I'm not about to try and explain.

Lisa's voice is all. If the awe-inspiring view of Snowdonia to our left had a larynx, this is the sound it would make.

I love Yucatan, but I miss them in order to get some food and a drink. Dilwyn Yucatan organised this whole shebang. It feels sacrilegious to not see their set. But, I have to rush from the site to get to Wrexham in time for tonight's show. The lentil curry is an essential, and tasty, diversion.

Cate Le Bon

Cate Le Bon

I don't think I can do the next artist justice. I don't know that smart-ass similes or gushing hyperbole can convey the multifold, otherworldy wonder of Cate Le Bon. I don't know that I can express quite how transfixing her set of entirely new songs was. I want to stress her keening originality, but I don't want to paint her as in any way 'weird', because 'weird' infers quirky or self consciously odd.

But the impression scorched on my ear's retina, that's still there as a fuzzy ember if I shut my ears down to black - is one of a woman being nothing other than herself. Reference points to other artists don't really work, because they come out topsy-turvy and misleading, like trying to describe a fifth dimension to Betty Boop. But, here goes: she's a Dark Knight Vashti Bunyan. An oestrogen Arthur Lee. PJ Harvey as done by Patsy Cline. Nico does Hank Williams. She's a whole other species, like Bowie in The Man Who Fell To Earth.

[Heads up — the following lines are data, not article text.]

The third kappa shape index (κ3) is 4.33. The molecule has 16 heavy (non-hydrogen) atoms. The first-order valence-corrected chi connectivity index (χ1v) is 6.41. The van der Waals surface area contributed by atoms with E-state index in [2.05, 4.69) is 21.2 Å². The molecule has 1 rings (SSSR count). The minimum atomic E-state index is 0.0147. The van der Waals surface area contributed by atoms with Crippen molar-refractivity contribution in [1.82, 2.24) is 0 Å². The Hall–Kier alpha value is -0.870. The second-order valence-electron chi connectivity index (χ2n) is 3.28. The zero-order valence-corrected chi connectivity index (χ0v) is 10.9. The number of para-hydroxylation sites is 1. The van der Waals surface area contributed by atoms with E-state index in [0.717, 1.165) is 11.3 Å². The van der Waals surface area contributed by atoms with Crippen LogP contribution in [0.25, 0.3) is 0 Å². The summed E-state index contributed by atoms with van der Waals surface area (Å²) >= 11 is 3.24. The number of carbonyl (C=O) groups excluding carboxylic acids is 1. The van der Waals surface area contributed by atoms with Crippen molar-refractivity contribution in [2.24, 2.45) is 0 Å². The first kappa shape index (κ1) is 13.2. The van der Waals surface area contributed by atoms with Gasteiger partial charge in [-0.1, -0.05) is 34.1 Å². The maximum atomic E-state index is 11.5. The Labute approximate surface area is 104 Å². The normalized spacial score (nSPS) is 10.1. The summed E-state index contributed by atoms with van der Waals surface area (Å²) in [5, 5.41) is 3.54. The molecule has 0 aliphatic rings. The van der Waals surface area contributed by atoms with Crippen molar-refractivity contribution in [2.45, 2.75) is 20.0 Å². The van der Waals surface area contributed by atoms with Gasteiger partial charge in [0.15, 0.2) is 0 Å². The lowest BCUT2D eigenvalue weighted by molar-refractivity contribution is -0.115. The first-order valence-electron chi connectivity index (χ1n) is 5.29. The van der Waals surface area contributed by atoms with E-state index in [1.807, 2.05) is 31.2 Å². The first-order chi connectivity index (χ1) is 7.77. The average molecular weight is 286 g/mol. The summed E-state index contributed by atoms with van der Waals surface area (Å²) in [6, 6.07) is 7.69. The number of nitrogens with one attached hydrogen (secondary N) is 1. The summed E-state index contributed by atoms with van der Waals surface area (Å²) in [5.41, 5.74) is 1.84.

A little sad, a little distant, a lot beautiful, a perplexing riddle of a woman with songs that take the ether of Neil Young's After The Gold Rush and embroider a whole new tapestry from its celestial threads.

But she's none of these things, really. She's a woman with songs. All of the other magic springs up in the mysterious spaces in her sound. Her skill as a lyricist is rarely commented upon, but I love the see-saw, Sapphire and Steel nature of her words: "Fold the cloth, or cut the cloth", is a line imbued with something vague; like a fragment of a nightmare, but one that you want to revisit.

There is a paean to the moon that is so plaintive the birds stop singing to hear it. It is the best song of the weekend until the next song. It might be called Last Boat Out Of Here; whatever it's called it's like nothing I've heard before. I am quivering. Alan Holmes is sat next to me, equally bewitched. We share a nervous laugh and a few big swear words to try and sum up quite how great we think this is.

Then Cate plays a guitar solo so unusual and perfect I can feel myself slipping far, far away. I hold my hands by my side so I don't get snagged on anything. It's the only place I want to go, embracing the loneliness.